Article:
While the direct effects of the COVID-19 pandemic are becoming relatively well understood, many of its secondary and tertiary impacts remain elusive and largely invisible. One thing we know for certain: some of the most dramatic and widespread ripple effects have been around routine screenings and preventative healthcare.

In a first-of-its-kind report released in February 2022, the American Association for Cancer Research estimated there were nearly 10 million canceled or postponed cancer screenings from January through July 2020.

“The COVID-19 pandemic had an immediate impact in March and April of 2020, as screenings initially dropped by close to 80 percent,” said Ahmedin Jemal, MD, the senior vice president of Surveillance & Health Equity Science at the American Cancer Society and senior author of the study. “As we move forward, it’s crucial to get people back into their doctor’s offices to get screened.”

As clinics and hospitals slowly began to reopen in late 2020 and early 2021, many patients rescheduled their routine screenings and preventive care appointments. Unfortunately, millions of others did not. One such high-profile example is Minnesota senator Amy Klobuchar.

In March 2021, about one month after Klobuchar had finally gone in for her routine breast cancer screening, she was diagnosed with early-stage breast cancer. “There are so many people who delayed routine exams during the pandemic,” Klobuchar said in a September 2021 interview with the Star Tribune. “I did the same. Luckily for me, I did go in, and I caught it early enough where I didn’t need chemotherapy and more extensive treatments.”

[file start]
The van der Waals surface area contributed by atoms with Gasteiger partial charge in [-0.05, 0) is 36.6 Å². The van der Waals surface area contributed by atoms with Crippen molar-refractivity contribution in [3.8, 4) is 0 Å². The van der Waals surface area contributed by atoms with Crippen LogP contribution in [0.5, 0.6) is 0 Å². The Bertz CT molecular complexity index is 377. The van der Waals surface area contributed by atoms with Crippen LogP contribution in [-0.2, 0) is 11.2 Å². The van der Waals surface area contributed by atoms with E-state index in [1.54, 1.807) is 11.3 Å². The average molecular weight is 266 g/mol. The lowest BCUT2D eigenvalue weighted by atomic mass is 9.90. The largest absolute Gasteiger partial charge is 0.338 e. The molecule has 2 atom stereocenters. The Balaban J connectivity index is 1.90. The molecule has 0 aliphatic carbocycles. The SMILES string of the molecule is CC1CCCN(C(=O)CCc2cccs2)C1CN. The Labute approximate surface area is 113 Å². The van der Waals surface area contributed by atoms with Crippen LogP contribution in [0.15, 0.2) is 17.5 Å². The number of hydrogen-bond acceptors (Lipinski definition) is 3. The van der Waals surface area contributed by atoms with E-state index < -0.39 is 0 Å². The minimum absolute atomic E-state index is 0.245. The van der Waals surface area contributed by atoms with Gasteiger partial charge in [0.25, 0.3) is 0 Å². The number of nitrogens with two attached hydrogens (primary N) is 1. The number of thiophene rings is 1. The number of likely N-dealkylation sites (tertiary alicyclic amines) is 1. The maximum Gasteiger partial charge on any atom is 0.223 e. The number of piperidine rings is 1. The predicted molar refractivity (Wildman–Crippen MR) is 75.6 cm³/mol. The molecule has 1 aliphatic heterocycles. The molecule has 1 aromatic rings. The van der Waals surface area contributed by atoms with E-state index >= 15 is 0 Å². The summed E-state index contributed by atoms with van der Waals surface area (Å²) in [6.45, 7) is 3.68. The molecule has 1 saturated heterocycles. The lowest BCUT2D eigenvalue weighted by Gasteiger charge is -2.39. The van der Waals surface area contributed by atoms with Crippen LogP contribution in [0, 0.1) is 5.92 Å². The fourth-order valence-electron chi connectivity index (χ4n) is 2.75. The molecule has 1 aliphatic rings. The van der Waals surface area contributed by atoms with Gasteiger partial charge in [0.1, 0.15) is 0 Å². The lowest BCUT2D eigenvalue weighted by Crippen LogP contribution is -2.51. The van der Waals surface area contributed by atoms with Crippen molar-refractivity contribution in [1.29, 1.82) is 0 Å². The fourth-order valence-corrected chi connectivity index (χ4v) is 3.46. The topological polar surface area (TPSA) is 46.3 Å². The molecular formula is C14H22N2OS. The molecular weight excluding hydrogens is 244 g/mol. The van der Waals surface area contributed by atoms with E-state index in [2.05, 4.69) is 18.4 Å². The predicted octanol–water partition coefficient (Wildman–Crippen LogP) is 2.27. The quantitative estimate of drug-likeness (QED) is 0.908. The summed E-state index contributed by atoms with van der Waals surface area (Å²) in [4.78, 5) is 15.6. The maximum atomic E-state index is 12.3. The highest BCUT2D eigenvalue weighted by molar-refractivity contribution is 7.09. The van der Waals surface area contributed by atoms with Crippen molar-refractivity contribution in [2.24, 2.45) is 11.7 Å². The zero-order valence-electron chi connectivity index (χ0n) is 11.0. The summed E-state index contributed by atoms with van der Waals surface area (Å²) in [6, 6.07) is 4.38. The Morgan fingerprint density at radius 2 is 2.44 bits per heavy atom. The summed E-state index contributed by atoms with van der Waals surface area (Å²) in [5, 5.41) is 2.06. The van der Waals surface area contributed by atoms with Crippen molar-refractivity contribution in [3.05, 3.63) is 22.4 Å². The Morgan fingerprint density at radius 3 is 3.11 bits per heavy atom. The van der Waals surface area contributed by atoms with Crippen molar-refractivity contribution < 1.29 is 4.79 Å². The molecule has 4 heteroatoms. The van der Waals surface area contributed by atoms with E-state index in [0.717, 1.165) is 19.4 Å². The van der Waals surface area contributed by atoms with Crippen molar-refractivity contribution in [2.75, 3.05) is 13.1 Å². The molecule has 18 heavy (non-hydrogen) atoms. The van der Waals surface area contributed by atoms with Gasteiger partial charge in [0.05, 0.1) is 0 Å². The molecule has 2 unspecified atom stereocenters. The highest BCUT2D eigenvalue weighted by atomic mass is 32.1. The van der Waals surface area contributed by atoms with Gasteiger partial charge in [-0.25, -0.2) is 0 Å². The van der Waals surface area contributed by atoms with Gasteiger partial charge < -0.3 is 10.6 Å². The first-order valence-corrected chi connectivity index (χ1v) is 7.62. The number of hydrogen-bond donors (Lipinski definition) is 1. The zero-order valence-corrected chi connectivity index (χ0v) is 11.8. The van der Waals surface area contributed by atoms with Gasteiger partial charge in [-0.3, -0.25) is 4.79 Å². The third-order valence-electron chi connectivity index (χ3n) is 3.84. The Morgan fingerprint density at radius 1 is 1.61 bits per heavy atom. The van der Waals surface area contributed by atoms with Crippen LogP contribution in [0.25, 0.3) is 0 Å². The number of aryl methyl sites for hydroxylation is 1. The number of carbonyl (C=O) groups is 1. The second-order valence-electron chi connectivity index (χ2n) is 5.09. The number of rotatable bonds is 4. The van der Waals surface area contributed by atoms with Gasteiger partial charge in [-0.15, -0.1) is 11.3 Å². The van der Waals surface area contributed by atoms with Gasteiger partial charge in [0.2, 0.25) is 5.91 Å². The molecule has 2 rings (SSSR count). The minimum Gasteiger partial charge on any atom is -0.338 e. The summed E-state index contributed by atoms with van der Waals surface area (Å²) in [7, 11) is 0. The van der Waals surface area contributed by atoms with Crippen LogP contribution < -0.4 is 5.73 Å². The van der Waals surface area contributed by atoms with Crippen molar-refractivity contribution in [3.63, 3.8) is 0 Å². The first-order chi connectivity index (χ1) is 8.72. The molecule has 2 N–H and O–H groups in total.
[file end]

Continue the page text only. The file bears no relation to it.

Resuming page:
Routine Cancer Screenings Save Lives

“COVID-19 commanded a huge chunk of our attention and resources,” says Good Clinic Nurse Practitioner Kerry Johnson. “At the same time, we have to remember diseases don’t take turns. Cancer, heart disease, diabetes, and other chronic conditions aren’t just standing around politely waiting for the pandemic to end.”

Healthcare providers recommend routine screenings because early detection gives patients a better chance of beating deadly diseases. Breast cancer, in particular, offers a stark example. When breast cancer is detected early, in its localized form, the 5-year relative survival rate is 99 percent. If detected once the cancer has spread to nearby tissue or lymph nodes, however, the 5-year relative survival rate falls to just 86 percent.

Whole-Person Primary Care

Senator Klobuchar gets how easy it can be to keep postponing or even skip routine checkups. “More than one in three adults reported delaying or forgoing health care because of coronavirus-related concerns,” wrote Klobuchar in a September 2021 blog post. “There is rarely a good time to go in for a mammogram or routine health screening. I hope my experience is a reminder for everyone of the value of routine health checkups, exams, and follow through.”

In addition to breast cancer screenings, a typical Good Clinic wellness visit includes a blood pressure test, cholesterol check, and basic screenings for diabetes, STIs, mental wellness, and other cancers.

Why Not Book An Appointment Today?

Sometimes it might seem like COVID-19 has brought a seemingly endless array of trade-offs and compromises to our everyday lives, not to mention our health and wellness. At The Good Clinic, we know better health happens when you have a close relationship with your care team. We think it’s time you have a “healthcare advocate.” As we continue to move forward, balancing the effects of a lingering pandemic and everyday care, it’s crucial to get on track and connect with a healthcare professional who cares deeply about your health and wellness.

Why not book an appointment today?